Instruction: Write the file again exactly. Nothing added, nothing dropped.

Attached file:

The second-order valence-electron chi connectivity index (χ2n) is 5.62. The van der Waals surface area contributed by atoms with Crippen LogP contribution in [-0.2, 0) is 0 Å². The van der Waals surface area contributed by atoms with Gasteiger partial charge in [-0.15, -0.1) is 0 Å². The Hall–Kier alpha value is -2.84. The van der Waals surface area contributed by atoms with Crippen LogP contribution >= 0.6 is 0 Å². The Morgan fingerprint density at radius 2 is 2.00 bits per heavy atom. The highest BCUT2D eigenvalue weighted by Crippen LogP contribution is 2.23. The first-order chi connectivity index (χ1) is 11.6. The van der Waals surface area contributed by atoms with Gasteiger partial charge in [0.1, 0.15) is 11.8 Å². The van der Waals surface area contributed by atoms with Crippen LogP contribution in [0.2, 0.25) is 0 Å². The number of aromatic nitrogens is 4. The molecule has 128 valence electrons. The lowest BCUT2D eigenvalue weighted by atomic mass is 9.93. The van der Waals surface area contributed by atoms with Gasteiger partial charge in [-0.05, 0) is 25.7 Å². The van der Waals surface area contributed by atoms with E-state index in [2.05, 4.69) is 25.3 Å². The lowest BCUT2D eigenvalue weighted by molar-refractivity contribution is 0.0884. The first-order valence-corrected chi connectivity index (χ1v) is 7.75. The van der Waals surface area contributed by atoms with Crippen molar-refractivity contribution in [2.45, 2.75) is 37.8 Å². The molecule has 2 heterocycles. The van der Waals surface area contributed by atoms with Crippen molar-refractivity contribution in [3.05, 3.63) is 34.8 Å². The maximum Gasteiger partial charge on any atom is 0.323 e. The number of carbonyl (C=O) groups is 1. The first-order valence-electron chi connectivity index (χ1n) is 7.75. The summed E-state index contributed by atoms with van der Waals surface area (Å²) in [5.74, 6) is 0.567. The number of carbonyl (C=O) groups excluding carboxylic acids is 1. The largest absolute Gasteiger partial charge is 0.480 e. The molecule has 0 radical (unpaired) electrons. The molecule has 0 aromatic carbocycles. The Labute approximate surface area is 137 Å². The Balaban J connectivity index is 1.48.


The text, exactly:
The second-order valence-electron chi connectivity index (χ2n) is 5.62. The van der Waals surface area contributed by atoms with Crippen LogP contribution in [-0.2, 0) is 0 Å². The van der Waals surface area contributed by atoms with Gasteiger partial charge in [-0.15, -0.1) is 0 Å². The Hall–Kier alpha value is -2.84. The van der Waals surface area contributed by atoms with Crippen LogP contribution >= 0.6 is 0 Å². The Morgan fingerprint density at radius 2 is 2.00 bits per heavy atom. The highest BCUT2D eigenvalue weighted by Crippen LogP contribution is 2.23. The first-order chi connectivity index (χ1) is 11.6. The van der Waals surface area contributed by atoms with Gasteiger partial charge in [0.1, 0.15) is 11.8 Å². The van der Waals surface area contributed by atoms with Crippen LogP contribution in [0.2, 0.25) is 0 Å². The number of aromatic nitrogens is 4. The molecule has 128 valence electrons. The lowest BCUT2D eigenvalue weighted by atomic mass is 9.93. The van der Waals surface area contributed by atoms with Gasteiger partial charge in [-0.05, 0) is 25.7 Å². The van der Waals surface area contributed by atoms with E-state index in [2.05, 4.69) is 25.3 Å². The lowest BCUT2D eigenvalue weighted by molar-refractivity contribution is 0.0884. The first-order valence-corrected chi connectivity index (χ1v) is 7.75. The van der Waals surface area contributed by atoms with Crippen molar-refractivity contribution in [2.45, 2.75) is 37.8 Å². The molecule has 2 heterocycles. The van der Waals surface area contributed by atoms with Crippen molar-refractivity contribution in [3.05, 3.63) is 34.8 Å². The maximum Gasteiger partial charge on any atom is 0.323 e. The number of carbonyl (C=O) groups is 1. The first-order valence-electron chi connectivity index (χ1n) is 7.75. The summed E-state index contributed by atoms with van der Waals surface area (Å²) in [5.74, 6) is 0.567. The number of carbonyl (C=O) groups excluding carboxylic acids is 1. The largest absolute Gasteiger partial charge is 0.480 e. The molecule has 0 radical (unpaired) electrons. The molecule has 0 aromatic carbocycles. The Labute approximate surface area is 137 Å². The Balaban J connectivity index is 1.48.